Maricopa County Sheriff Joe Arpaio is no stranger to criticism and controversy. Arpaio proudly regards himself as “America's Toughest Sheriff,” and has faced criticism not only for his use of prison camps in housing inmates, but also for his treatment of immigrants. In the latest official backlash against Sheriff Joe, a U.S. federal judge has ordered Arpaio to undergo racial profiling training.
In court last week, U.S. District Court Judge Murray Snow has ordered Sheriff Joe Arpaio to submit to the same training as his deputies, for the purpose of preventing law enforcements' use of racial profiling. Arpaio did not attend the hearing, but has regularly denied racial profiling, and will be appealing the decision.
In 2013, Judge Snow ruled that Arpaio had violated individuals' rights during his immigration sweeps. The ruling came after a class-action lawsuit filed by Latino drivers arguing they were pulled over based on their ethnicity. Arpaio later told a reporter that he had no problem conducting such sweeps, even though he had been ordered to stop using race as a factor in such law enforcement activities.
Judge Snow also ordered a court-mandated monitor to oversee Sheriff Arpaio and his office. The monitor was to review official policies and procedures, and make sure they are carried out in a race-neutral manner. All traffic stops are to include audio and video recording, and employees are required to undergo additional training. To date, the monitor has said the investigation by officials of the sheriff's department was severely lacking.
The order comes among a series of rulings against Sheriff Arpaio and Arizona''s law enforcement treatment of immigrants. Earlier this month, Federal judges ruled Arizona's 2006 law denying bail to some illegal immigrants was illegal. The case was filed against Joe Arpaio's Maricopa County Sheriff's Department.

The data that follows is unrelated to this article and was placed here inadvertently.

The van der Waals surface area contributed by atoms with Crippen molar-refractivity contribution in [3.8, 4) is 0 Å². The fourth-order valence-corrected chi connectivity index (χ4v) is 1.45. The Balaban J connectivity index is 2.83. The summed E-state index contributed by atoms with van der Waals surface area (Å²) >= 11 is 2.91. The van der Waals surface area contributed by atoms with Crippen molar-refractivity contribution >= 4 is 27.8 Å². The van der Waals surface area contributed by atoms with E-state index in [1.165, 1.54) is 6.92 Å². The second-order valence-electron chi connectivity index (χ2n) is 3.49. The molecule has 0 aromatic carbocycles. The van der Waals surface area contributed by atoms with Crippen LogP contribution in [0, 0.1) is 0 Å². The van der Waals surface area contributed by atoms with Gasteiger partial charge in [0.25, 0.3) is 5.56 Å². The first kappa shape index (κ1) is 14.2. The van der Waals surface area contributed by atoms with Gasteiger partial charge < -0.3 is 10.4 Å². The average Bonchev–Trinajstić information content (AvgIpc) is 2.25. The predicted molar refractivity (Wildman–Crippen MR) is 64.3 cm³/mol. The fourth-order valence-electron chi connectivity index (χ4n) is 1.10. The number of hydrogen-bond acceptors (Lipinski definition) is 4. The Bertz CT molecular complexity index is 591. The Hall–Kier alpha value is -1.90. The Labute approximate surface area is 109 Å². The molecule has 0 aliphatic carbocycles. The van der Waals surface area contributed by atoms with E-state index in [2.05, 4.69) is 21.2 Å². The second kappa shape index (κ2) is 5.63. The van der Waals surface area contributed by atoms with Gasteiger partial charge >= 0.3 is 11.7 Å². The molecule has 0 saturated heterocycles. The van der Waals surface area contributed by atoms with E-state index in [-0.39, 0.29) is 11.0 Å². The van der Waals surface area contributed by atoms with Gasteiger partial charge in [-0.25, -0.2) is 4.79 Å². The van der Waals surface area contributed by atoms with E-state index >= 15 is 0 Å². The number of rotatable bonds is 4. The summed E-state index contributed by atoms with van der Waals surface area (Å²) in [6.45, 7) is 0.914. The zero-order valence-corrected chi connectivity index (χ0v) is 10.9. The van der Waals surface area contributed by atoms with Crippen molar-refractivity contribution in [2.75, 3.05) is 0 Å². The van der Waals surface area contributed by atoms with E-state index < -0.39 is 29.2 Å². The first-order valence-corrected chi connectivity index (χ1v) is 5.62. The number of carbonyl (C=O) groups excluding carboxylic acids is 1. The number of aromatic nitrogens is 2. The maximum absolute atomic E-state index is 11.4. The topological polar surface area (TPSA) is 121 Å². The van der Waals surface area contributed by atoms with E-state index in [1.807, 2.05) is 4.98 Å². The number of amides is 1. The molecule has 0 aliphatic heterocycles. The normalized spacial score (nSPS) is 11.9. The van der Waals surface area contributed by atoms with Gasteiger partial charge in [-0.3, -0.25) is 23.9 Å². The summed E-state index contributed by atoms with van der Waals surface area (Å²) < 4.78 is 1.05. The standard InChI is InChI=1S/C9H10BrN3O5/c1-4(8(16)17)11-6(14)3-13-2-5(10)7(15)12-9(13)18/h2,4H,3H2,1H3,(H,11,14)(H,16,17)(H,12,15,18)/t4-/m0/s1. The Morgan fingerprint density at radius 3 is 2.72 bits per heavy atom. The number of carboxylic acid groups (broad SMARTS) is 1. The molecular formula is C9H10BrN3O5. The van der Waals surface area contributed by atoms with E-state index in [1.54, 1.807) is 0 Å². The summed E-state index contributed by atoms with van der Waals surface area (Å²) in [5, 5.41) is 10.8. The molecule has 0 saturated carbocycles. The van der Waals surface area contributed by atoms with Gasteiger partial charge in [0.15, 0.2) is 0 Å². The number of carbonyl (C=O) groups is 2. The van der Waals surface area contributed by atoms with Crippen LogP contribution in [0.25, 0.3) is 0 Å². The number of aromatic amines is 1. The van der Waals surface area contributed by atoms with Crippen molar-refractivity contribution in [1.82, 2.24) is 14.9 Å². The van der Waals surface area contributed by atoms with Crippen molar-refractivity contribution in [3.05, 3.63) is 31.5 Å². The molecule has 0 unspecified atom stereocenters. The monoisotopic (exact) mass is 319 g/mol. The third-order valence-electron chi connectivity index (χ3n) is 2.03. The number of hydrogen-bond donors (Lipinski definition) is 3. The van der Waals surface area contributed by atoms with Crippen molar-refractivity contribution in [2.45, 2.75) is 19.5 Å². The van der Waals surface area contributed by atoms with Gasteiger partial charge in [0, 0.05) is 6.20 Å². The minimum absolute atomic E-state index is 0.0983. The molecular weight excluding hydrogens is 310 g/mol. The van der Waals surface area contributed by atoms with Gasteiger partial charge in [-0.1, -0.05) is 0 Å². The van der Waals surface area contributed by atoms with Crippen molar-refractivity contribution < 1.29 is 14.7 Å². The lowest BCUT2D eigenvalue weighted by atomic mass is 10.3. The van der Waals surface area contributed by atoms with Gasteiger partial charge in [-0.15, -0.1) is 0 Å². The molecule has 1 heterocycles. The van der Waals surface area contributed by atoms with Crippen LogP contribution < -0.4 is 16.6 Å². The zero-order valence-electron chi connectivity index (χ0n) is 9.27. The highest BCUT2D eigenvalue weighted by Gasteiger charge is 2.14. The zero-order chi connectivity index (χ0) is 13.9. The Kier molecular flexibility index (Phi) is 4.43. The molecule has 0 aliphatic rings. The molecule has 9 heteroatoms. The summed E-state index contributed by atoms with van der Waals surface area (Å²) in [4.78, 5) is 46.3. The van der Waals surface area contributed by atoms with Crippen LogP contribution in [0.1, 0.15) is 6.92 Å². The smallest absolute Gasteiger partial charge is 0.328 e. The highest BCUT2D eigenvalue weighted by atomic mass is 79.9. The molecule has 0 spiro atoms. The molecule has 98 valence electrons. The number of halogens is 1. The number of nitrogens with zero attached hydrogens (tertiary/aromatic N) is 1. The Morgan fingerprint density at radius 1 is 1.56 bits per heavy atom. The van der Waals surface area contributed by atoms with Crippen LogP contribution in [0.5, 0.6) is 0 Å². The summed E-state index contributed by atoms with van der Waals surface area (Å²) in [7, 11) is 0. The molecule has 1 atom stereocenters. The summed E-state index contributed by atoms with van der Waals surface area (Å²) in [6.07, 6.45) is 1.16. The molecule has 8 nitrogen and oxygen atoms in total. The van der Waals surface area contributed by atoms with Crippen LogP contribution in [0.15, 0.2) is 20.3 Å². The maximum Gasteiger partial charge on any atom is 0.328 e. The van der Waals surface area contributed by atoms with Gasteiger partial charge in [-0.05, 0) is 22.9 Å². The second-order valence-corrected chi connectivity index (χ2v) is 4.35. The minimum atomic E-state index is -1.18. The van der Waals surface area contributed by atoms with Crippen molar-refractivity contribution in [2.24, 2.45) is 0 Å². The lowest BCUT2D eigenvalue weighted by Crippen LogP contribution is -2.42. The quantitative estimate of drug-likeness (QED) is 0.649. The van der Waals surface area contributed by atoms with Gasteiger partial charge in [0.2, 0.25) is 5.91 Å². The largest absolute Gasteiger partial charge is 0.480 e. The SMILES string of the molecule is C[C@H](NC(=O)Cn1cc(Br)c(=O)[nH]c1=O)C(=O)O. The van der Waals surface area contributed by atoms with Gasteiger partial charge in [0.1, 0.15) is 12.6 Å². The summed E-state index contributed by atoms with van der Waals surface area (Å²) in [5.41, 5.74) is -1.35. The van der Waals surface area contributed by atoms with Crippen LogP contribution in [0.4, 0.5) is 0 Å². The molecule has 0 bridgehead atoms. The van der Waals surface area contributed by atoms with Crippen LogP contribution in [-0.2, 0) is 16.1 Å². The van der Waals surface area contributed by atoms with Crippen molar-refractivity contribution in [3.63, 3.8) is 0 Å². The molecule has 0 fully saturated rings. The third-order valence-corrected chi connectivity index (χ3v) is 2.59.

Another District Court judge will soon issue a decision on whether Sheriff Joe Arpaio will be prevented from conducting his workplace raids. A motion for an injunction and lawsuit were filed arguing Arpaio is using his office to target undocumented immigrants. The suit has been filed by the American Civil Liberties Union, and immigrant advocacy group Puente on behalf of a number of plaintiffs.
Being tough on immigration is not all that Arpaio's office is being accused of. One of Arpaio's deputies, Charley Armendariz had been suspected of shaking down immigrants for cash. The now-dead deputy, who is suspected of hanging himself after this news arose, was not disciplined for as many as 14 citizen complaints and violations including taking his police vehicle to a bar where he was seen drinking alcohol.
In a report by the court-appointed monitor Robert Warshaw, Armendariz allegedly implicated colleagues who were also part of Arpaio's immigrant-smuggling squad after they had reportedly taken property belonging to other individuals, and had bags of evidence at home. Armendariz allegedly had more than 150 driver's licenses and over 100 license plates, among other evidence in his home. Complaints of missing cash have been reported both by U.S. citizens as well as immigrants.
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